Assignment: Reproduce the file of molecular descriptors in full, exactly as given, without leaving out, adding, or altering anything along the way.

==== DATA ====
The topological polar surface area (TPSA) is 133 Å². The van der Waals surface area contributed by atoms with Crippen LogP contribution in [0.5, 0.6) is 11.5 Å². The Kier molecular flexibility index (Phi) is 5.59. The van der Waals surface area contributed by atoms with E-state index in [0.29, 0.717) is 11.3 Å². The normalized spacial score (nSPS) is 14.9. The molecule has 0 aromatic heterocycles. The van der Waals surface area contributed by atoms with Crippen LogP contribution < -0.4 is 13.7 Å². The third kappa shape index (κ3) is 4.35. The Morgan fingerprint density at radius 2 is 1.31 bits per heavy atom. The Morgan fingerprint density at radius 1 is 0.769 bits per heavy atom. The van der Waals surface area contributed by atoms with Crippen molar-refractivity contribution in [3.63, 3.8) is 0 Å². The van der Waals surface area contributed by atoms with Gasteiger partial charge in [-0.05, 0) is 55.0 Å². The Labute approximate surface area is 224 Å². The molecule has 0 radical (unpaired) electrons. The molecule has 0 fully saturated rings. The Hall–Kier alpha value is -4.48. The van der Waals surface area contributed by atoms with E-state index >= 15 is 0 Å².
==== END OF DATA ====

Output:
The topological polar surface area (TPSA) is 133 Å². The van der Waals surface area contributed by atoms with Crippen LogP contribution in [0.5, 0.6) is 11.5 Å². The Kier molecular flexibility index (Phi) is 5.59. The van der Waals surface area contributed by atoms with E-state index in [0.29, 0.717) is 11.3 Å². The normalized spacial score (nSPS) is 14.9. The molecule has 0 aromatic heterocycles. The van der Waals surface area contributed by atoms with Crippen LogP contribution < -0.4 is 13.7 Å². The third kappa shape index (κ3) is 4.35. The Morgan fingerprint density at radius 2 is 1.31 bits per heavy atom. The Morgan fingerprint density at radius 1 is 0.769 bits per heavy atom. The van der Waals surface area contributed by atoms with Crippen molar-refractivity contribution in [3.63, 3.8) is 0 Å². The van der Waals surface area contributed by atoms with Gasteiger partial charge in [-0.05, 0) is 55.0 Å². The Labute approximate surface area is 224 Å². The molecule has 0 radical (unpaired) electrons. The molecule has 0 fully saturated rings. The Hall–Kier alpha value is -4.48. The van der Waals surface area contributed by atoms with E-state index >= 15 is 0 Å².